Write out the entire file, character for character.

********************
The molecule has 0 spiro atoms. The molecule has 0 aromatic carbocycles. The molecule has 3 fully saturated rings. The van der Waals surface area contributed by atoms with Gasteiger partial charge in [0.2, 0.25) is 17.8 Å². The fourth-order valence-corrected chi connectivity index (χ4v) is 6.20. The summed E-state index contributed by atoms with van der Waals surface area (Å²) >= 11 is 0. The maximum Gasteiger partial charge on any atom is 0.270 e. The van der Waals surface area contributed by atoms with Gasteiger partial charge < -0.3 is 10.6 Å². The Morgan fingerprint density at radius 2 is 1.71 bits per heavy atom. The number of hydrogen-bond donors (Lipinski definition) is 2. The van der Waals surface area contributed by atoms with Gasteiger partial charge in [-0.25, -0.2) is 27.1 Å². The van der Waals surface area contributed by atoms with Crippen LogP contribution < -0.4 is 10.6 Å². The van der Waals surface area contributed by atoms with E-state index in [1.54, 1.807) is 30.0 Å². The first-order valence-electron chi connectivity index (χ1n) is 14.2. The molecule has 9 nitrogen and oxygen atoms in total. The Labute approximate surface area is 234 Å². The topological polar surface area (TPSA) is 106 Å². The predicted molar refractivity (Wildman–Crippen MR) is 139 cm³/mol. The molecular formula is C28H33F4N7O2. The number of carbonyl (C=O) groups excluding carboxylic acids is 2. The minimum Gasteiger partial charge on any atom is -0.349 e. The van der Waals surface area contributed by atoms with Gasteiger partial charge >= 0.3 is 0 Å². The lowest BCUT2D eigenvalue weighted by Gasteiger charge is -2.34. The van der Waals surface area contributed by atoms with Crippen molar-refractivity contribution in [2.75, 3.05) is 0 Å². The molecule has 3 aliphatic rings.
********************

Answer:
The molecule has 0 spiro atoms. The molecule has 0 aromatic carbocycles. The molecule has 3 fully saturated rings. The van der Waals surface area contributed by atoms with Gasteiger partial charge in [0.2, 0.25) is 17.8 Å². The fourth-order valence-corrected chi connectivity index (χ4v) is 6.20. The summed E-state index contributed by atoms with van der Waals surface area (Å²) >= 11 is 0. The maximum Gasteiger partial charge on any atom is 0.270 e. The van der Waals surface area contributed by atoms with Gasteiger partial charge < -0.3 is 10.6 Å². The Morgan fingerprint density at radius 2 is 1.71 bits per heavy atom. The number of hydrogen-bond donors (Lipinski definition) is 2. The van der Waals surface area contributed by atoms with Gasteiger partial charge in [-0.25, -0.2) is 27.1 Å². The van der Waals surface area contributed by atoms with Crippen LogP contribution < -0.4 is 10.6 Å². The van der Waals surface area contributed by atoms with E-state index in [1.54, 1.807) is 30.0 Å². The first-order valence-electron chi connectivity index (χ1n) is 14.2. The molecule has 9 nitrogen and oxygen atoms in total. The Labute approximate surface area is 234 Å². The topological polar surface area (TPSA) is 106 Å². The predicted molar refractivity (Wildman–Crippen MR) is 139 cm³/mol. The molecular formula is C28H33F4N7O2. The number of carbonyl (C=O) groups excluding carboxylic acids is 2. The minimum Gasteiger partial charge on any atom is -0.349 e. The van der Waals surface area contributed by atoms with Gasteiger partial charge >= 0.3 is 0 Å². The lowest BCUT2D eigenvalue weighted by Gasteiger charge is -2.34. The van der Waals surface area contributed by atoms with Crippen molar-refractivity contribution in [2.75, 3.05) is 0 Å². The molecule has 3 aliphatic rings.